Martin Hrabálek & Ondřej Mocek (Mendel University)
The parliamentary elections in the Czech republic held on 8th and 9th October brought a rather unexpected result. The coalition of three parties SPOLU (meaning “together“ in Czech), consisting of the Civic Democratic Party, Christian and Democratic Union – Czechoslovak People’s Party and TOP 09 won the election by a small margin ahead of ANO 2011, the largest party of the withdrawing government. Together with another coalition of Mayors and Independents and the Pirate party, SPOLU will form a government with a comfortable majority of 108 seats in the Chamber of Deputies of 200 members. All parties have already signed a coalition agreement. On November 28, and Czech president Miloš Zeman appointed Petr Fiala (leader of the Civic Democratic Party) as the Prime Minister. This new government means a significant shift from the current one in many areas, the European Union notwithstanding.
So what does it mean for the Czech position in the European Union and Czech relations in Brussels? First of all, Czechia would get rid of the conflict of interest issue of the former prime minister Andrej Babiš. Babiš is both head of the ANO 2011 movement and a billionaire with most of his activities in the agricultural sector with his AGROFERT holding. Although he had to transfer his property into a trust under the new Czech legislation, this was a rather instrumental move, with Babiš stil being the main beneficiary of AGROFERT that is a large receiver of European public funding. This situation was scrutinized by the European Commission and the European Parliament recently, both stating a conflict of interest. Babiš denied these claims, yet the European Union warned that his conflict of interest might have an impact on resources sent to Czechia from the Recovery Plan for Europe. With Babiš no longer being Prime Minister (neither part of the government as none of the other parties want to cooperate with him), this particular problem will be solved.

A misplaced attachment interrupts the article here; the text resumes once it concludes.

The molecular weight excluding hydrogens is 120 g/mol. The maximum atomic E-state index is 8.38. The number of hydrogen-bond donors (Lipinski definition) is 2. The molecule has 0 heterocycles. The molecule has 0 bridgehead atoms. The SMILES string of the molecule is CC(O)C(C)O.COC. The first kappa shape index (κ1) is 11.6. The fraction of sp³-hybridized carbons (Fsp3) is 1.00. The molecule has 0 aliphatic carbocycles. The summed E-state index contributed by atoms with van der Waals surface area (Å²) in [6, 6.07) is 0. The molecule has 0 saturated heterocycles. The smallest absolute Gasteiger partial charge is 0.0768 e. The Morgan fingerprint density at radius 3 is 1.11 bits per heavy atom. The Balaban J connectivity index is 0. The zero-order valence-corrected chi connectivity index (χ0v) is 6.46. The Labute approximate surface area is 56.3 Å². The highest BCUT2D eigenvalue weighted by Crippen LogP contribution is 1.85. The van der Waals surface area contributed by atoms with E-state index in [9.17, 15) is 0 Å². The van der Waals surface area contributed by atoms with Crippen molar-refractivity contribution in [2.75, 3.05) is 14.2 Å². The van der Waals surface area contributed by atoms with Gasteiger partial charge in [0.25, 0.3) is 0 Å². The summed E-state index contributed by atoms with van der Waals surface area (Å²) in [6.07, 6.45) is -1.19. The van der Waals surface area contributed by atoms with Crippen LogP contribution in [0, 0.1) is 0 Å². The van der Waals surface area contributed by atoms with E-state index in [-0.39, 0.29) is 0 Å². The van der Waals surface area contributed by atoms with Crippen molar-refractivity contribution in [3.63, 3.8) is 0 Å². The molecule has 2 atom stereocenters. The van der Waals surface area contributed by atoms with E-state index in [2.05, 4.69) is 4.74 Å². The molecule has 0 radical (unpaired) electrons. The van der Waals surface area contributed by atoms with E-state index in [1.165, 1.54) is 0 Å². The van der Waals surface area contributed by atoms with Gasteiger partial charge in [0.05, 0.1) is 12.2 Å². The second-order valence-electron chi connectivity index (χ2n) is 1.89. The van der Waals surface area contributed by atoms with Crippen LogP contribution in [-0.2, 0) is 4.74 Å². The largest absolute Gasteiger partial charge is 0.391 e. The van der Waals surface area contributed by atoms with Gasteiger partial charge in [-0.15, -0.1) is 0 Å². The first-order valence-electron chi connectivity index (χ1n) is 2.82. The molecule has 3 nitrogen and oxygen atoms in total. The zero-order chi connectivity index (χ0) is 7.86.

The Czech Republic has long been perceived in Brussels as a troublemaker. Ministers often do not attach as much importance to the European agenda as it deserves and often leave issues to the last minute. Although Brussels is thus open to negotiations and the Czech administration would certainly be able to negotiate things, thanks to late instructions, they do not have the time or the chance. Typically, Brussels was often called a “bad guy” by the Babiš government. Perhaps this approach will change. The change of government from populism to standard political governance brings hope that the political process in the European Union will also be better understood by the Czech executive.
The big challenge is also the forthcoming Czech Presidency of the Council of the EU between July-December 2022. Andrej Babiš did not attach much importance to the presidency, and the Czech Republic thus largely underestimated the entire preparation. The new government plans to establish a new post of Minister for European affairs. Firstly, this is because of the Council presidency and, secondly, it is an effort to give importance to the European agenda and to improve the interconnection of European processes through ministries and the government office. The Czech Republic already had a Minister for European Affairs during the first Czech Presidency of the Council in 2009. After that the position was abolished but it would now be restored after 12 years. Mikuláš Bek (not a party member), former head of Masaryk University and currently member of the Senate, is the proposed Minister for European Affairs. In combination with the proposed Foreign Minister Jan Lipavsky (Pirates), we can expect a significant shift in relations, away from Russia and China and, conversely, a greater move towards the European Union and NATO, as both have openly pro-European stances.